Slow distinct count


The first time I tried a distinct count it took 37 seconds. The second time it took 1 second, which is still slow. Why so long? And why was the first one longer than the second? If it matters, bounce is currently a “char(1)”. This is running on an Amazon p2.xlarge.

mapdql> select count(distinct bounce) from content2;
1 rows returned.
Execution time: 37575 ms, Total time: 37576 ms
mapdql> select count(distinct bounce) from content2;
1 rows returned.
Execution time: 1056 ms, Total time: 1057 ms
mapdql> select count(*) from content2;
1 rows returned.
Execution time: 52 ms, Total time: 53 ms



So the initial delay on the first run is loading the data from disk. What are the details of the AWS disks you currently are storing your data on? Assuming 500MB/s fom disk, you were moving 3GB of data so I would expect it to take about 6 secs to initially load.


Is there any operations before SELECT

That would explain why the first one was slow but what about the second one? Most columnar databases can do distinct counts very fast. Is that being done on the gpu or cpu?

BTW I was using the io1 SSD drives with 20,000 iops.


I replicated a 832M row table with char(1). On a system with 2 1TB SSDs (Sata 3) in Raid 0 and 2X Titan XP GPUs, from a cold start the first query took 1.614 seconds on a warm filesystem cache, or 4.16 seconds on a cold cache. We are currently not compressing chars in anyway beyond 4 bytes per field, so on this system we are seeing 832 * 4 = 3.33 GB / 4.16 seconds = 800.5 MB/sec, which is within 80% of the theoretical max for the disk bandwidth. As @dwanyeberry noted, there may be an issue with the disk setup on AWS.

Running the queries then with the data cached I saw query times of 0.258 seconds (equating to 0.516 seconds per GPU, or about twice the performance you are seeing (likely the speedup of Pascal over Kepler). I am guessing that you are seeing a bit of a pathological case on the GPU, since with only two distinct values (which since we are using bitmaps to keep track of the unique values, all fall into the same byte), you have all threads attempting to do atomics on the same 4-byte sequence. A higher number of distinct values (note even 32 values would fall into the same 4-byte sequence) would likely improve performance.

There are of course optimizations that could be done here like potentially using shared memory for the reductions which suffers less atomic contention in cases like this. It would also be logical to move to needing only one byte to store chars.

Also I would note that clients often run with many more GPUs (like the p2.16xlarge) that the single GPU system you are running on, which for a query like this should see near-linear scaleup (i.e. your 1-second query time might drop to 60 ms). And given the system you are running on only costs $0.90/hour and you were running an aggregation over > 800M rows, I’m curious which other systems you have seen perform more quickly at this price point (if they are not pre-aggregating the data somehow like systems like Vertica can do, which typically does not play well with ad-hoc filters). For all the optimizations that would be profitable for us to exploit we still generally don’t see analytic systems getting close to MapD in terms of performance for the same price, at least for simple (i.e. BI-class) queries.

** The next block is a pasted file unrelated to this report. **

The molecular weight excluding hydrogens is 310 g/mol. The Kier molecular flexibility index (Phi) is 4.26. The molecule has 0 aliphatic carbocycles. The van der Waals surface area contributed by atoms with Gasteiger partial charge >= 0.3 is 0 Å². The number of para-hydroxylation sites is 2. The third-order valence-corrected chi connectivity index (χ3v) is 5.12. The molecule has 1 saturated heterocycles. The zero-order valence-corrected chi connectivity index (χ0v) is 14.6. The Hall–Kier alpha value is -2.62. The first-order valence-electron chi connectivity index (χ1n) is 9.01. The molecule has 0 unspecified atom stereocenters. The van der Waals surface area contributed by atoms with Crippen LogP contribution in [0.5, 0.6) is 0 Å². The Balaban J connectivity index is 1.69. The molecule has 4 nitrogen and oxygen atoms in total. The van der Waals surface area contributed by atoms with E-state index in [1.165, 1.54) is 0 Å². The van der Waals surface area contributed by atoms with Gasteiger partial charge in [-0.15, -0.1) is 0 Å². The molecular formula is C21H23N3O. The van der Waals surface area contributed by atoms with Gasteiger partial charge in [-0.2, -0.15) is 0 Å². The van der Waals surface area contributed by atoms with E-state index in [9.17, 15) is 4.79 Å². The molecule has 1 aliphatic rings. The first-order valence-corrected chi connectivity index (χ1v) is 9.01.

You could try the following rewrite: select count(*) from (select distinct bounce from content2);, I’d expect it to be significantly faster. As @todd said, there’s significant contention in the original query, which is mitigated by the rewrite. The inner query will use 32 bins for each of the two groups, which will dramatically reduce the contention. At some point we’ll rewrite this type of queries automatically, it’s just a matter of priorities.


Yes @asuhan that dropped it to 72ms on my 2 GPU machine.


mapdql> select count(distinct bounce) from content limit 10;
1 rows returned.
Execution time: 685 ms, Total time: 685 ms
mapdql> select count(*) from (select distinct bounce from content);
1 rows returned.
Execution time: 147 ms, Total time: 147 ms

So changing the query does make a difference in this case. I don’t want to change all my queries, though.

FYI, memsql does the first query in 15 ms on a m4.10xlarge instance. It doesn’t accept the second query’s syntax.

FYI2, I’ve found some cases where doing a distinct count with the \cpu option on is faster than with \gpu (94ms vs 143ms in one test where the count was 6).


It’s fairly simple to avoid scanning the input altogether and execute this query using only the metadata, in constant time. We might do it. Once filters are added to the query, though, it’s going to drop back to the full-scan behavior.


In our particular case we don’t need to apply a filter to the distinct count operation so that’d be a win for us.


I’m of two minds about it, but I’ll probably add this optimization next week since we also generate this query from our UI.


Some improvements were made that just landed in master that should drop the count distinct times down for low-cardinality columns. (Note its not in release yet)


Hey Ed,
Improved performance for low cardinality COUNT(DISTINCT) landed in this last release.

Let us know if you like what you see :slight_smile: